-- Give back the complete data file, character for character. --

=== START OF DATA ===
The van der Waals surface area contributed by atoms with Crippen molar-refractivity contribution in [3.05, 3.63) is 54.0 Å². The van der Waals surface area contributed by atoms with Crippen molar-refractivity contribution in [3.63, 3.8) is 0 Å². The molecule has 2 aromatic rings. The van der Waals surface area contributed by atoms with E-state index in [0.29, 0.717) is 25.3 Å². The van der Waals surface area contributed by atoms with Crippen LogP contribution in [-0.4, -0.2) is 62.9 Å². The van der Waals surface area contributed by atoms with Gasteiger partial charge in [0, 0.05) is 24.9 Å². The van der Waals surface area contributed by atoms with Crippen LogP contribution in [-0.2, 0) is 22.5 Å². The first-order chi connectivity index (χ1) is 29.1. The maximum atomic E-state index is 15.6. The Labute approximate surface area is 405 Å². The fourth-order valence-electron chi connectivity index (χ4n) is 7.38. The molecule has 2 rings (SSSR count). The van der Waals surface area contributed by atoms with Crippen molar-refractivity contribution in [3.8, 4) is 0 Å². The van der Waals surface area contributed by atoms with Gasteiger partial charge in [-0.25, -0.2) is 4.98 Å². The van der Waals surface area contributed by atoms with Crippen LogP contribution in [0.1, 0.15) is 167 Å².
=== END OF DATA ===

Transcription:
The van der Waals surface area contributed by atoms with Crippen molar-refractivity contribution in [3.05, 3.63) is 54.0 Å². The van der Waals surface area contributed by atoms with Crippen molar-refractivity contribution in [3.63, 3.8) is 0 Å². The molecule has 2 aromatic rings. The van der Waals surface area contributed by atoms with E-state index in [0.29, 0.717) is 25.3 Å². The van der Waals surface area contributed by atoms with Crippen LogP contribution in [-0.4, -0.2) is 62.9 Å². The van der Waals surface area contributed by atoms with Gasteiger partial charge in [0, 0.05) is 24.9 Å². The van der Waals surface area contributed by atoms with Crippen LogP contribution in [-0.2, 0) is 22.5 Å². The first-order chi connectivity index (χ1) is 29.1. The maximum atomic E-state index is 15.6. The Labute approximate surface area is 405 Å². The fourth-order valence-electron chi connectivity index (χ4n) is 7.38. The molecule has 2 rings (SSSR count). The van der Waals surface area contributed by atoms with Crippen molar-refractivity contribution in [3.8, 4) is 0 Å². The van der Waals surface area contributed by atoms with Gasteiger partial charge in [-0.25, -0.2) is 4.98 Å². The van der Waals surface area contributed by atoms with Crippen LogP contribution in [0.1, 0.15) is 167 Å².